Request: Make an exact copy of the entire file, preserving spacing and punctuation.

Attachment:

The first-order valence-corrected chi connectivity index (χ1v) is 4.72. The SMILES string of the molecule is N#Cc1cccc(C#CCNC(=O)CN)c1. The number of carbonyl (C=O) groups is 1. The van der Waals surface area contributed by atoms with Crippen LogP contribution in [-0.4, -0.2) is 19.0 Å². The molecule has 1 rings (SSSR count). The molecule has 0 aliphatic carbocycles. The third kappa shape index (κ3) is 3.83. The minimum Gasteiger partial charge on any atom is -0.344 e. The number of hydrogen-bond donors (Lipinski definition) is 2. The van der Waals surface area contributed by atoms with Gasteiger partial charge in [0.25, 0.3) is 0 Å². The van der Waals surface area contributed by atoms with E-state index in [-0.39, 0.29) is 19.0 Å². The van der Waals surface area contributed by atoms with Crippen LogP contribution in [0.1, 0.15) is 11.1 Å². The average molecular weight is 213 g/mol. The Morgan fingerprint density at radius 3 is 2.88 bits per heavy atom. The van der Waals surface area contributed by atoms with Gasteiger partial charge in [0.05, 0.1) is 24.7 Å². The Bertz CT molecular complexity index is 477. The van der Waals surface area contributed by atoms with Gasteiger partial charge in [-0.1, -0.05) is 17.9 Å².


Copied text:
The first-order valence-corrected chi connectivity index (χ1v) is 4.72. The SMILES string of the molecule is N#Cc1cccc(C#CCNC(=O)CN)c1. The number of carbonyl (C=O) groups is 1. The van der Waals surface area contributed by atoms with Crippen LogP contribution in [-0.4, -0.2) is 19.0 Å². The molecule has 1 rings (SSSR count). The molecule has 0 aliphatic carbocycles. The third kappa shape index (κ3) is 3.83. The minimum Gasteiger partial charge on any atom is -0.344 e. The number of hydrogen-bond donors (Lipinski definition) is 2. The van der Waals surface area contributed by atoms with Gasteiger partial charge in [0.25, 0.3) is 0 Å². The van der Waals surface area contributed by atoms with E-state index in [-0.39, 0.29) is 19.0 Å². The van der Waals surface area contributed by atoms with Crippen LogP contribution in [0.1, 0.15) is 11.1 Å². The average molecular weight is 213 g/mol. The Morgan fingerprint density at radius 3 is 2.88 bits per heavy atom. The van der Waals surface area contributed by atoms with Gasteiger partial charge in [0.05, 0.1) is 24.7 Å². The Bertz CT molecular complexity index is 477. The van der Waals surface area contributed by atoms with Gasteiger partial charge in [-0.1, -0.05) is 17.9 Å².